This suggestion that the earth is intelligently organised has much evidence (for example the water cycle, the reproductive system). However, by suggesting that the earth is alive and therefore self regulates these systems is weak as it is hard to prove. For Christians, the intelligent organisation is of course a result of God.
The despotic readings of the creation story present Christianity negatively as White argues. Because we are made in the image of God we believe that the world was made for our sake only. However, one must look at other interpretations of Christian teachings that would suggest a more considerate approach to the environment.
One could interpret the use of the word ‘dominion’ no as despotic, but as a call for stewardship. God has chosen humanity to regulate the response of the natural world to its creator so we must care and conserve and acts as the director of nature’s obedience to God. This makes Christian teaching more ‘theocentric’ than ‘anthropocentric’ as it suggests that the peak of creation is God. If we used this as a basic principle when approaching environmental issues, then it would be a strong theory, as it allows humanity to care for the land.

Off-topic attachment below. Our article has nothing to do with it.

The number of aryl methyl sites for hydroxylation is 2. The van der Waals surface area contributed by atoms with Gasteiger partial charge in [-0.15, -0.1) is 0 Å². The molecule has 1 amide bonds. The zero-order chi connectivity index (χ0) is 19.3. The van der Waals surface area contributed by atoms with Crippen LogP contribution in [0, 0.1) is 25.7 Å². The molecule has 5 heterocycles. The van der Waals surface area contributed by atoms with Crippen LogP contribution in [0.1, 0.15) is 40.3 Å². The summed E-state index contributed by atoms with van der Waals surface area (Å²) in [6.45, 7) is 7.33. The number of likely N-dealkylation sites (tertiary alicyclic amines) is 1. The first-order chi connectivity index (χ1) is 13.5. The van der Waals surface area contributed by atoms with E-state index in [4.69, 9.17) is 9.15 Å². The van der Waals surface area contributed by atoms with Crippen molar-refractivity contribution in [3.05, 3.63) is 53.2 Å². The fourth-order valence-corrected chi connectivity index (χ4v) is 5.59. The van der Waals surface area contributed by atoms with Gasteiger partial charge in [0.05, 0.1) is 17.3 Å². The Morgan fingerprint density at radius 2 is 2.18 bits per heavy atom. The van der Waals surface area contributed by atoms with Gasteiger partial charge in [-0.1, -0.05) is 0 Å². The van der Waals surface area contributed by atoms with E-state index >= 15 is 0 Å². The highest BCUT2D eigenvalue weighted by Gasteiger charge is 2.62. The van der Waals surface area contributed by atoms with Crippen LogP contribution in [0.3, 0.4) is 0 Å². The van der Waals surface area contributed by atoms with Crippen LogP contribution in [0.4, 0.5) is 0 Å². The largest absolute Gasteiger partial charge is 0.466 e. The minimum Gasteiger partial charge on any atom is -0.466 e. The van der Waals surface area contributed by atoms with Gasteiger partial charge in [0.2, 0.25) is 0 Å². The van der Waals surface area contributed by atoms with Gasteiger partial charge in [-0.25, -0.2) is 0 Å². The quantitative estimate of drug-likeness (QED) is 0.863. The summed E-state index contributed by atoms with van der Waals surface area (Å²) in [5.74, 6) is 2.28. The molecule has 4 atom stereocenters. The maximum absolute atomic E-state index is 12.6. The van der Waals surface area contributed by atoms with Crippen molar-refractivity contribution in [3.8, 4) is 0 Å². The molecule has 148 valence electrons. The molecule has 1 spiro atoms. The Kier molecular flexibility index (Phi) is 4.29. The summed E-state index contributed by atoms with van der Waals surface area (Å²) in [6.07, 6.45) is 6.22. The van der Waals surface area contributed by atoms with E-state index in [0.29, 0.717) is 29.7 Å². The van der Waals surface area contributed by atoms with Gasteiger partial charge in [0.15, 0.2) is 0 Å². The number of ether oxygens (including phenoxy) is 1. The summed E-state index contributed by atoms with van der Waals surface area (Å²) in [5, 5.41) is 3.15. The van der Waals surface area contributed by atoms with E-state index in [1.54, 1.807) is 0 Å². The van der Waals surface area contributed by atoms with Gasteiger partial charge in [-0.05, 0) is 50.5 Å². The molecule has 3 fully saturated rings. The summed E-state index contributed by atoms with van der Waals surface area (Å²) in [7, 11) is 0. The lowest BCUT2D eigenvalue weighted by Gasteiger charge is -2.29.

Aquinas’s Natural Law theory is based on the thinking of Aristotle, that all things in nature are for the good of man. He extends this further to explain how things are not worthless, but valuable because they are what God intended them to be; they fulfil their own Telos. Humans are declared as the most valuable beings due to their creation in ‘imago dei’ and possession of reason but we should follow stewardship rather than despotism. This would however suggest that despite the strengths of being stewards, being a Christian Ethic, one must have a belief in God to conclude this to be a valid approach to environmental issues.
Another Christian approach is Joseph Fletcher’s Situation Ethics which emphasises the importance of love in moral decisions, but was never considered an environmental ethic. Fletcher believed in ‘personalism’; that people are placed before the laws, again being anthropocentric in that we are suggested to be able to do what we want. He promoted ‘pragmatism’; that one must do something that would produced the most loving consequences in that situation. This would be a positive approach to the environment as people would be loving towards it. This could perhaps places the environment second to human needs which would be a negative attitude. However, Fletcher’s ethic is too vague to be considered in any depth as we can’t define what is the most loving thing, who it’s for or even what ‘love’ means.